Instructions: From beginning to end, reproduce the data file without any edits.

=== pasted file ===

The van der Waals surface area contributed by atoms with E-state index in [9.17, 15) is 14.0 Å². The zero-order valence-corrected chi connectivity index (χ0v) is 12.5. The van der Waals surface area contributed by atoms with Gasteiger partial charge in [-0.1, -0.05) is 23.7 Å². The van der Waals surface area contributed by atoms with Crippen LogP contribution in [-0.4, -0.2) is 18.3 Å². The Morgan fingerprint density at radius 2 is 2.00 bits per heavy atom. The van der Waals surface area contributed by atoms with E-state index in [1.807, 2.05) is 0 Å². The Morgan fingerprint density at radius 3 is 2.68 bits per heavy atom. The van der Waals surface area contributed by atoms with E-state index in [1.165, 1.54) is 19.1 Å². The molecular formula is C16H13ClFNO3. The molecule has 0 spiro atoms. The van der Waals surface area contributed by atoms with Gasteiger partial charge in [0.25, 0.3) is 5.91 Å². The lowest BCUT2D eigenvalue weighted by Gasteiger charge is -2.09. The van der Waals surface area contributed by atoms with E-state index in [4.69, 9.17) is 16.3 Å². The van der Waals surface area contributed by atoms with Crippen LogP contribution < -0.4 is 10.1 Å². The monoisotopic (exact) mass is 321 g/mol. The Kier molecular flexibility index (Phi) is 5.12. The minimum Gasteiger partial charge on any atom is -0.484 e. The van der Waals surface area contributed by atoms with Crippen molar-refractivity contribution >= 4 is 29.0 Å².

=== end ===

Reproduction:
The van der Waals surface area contributed by atoms with E-state index in [9.17, 15) is 14.0 Å². The zero-order valence-corrected chi connectivity index (χ0v) is 12.5. The van der Waals surface area contributed by atoms with Gasteiger partial charge in [-0.1, -0.05) is 23.7 Å². The van der Waals surface area contributed by atoms with Crippen LogP contribution in [-0.4, -0.2) is 18.3 Å². The Morgan fingerprint density at radius 2 is 2.00 bits per heavy atom. The van der Waals surface area contributed by atoms with E-state index in [1.807, 2.05) is 0 Å². The Morgan fingerprint density at radius 3 is 2.68 bits per heavy atom. The van der Waals surface area contributed by atoms with E-state index in [1.165, 1.54) is 19.1 Å². The molecular formula is C16H13ClFNO3. The molecule has 0 spiro atoms. The van der Waals surface area contributed by atoms with Gasteiger partial charge in [0.25, 0.3) is 5.91 Å². The lowest BCUT2D eigenvalue weighted by Gasteiger charge is -2.09. The van der Waals surface area contributed by atoms with E-state index in [4.69, 9.17) is 16.3 Å². The van der Waals surface area contributed by atoms with Crippen LogP contribution < -0.4 is 10.1 Å². The monoisotopic (exact) mass is 321 g/mol. The Kier molecular flexibility index (Phi) is 5.12. The minimum Gasteiger partial charge on any atom is -0.484 e. The van der Waals surface area contributed by atoms with Crippen molar-refractivity contribution >= 4 is 29.0 Å².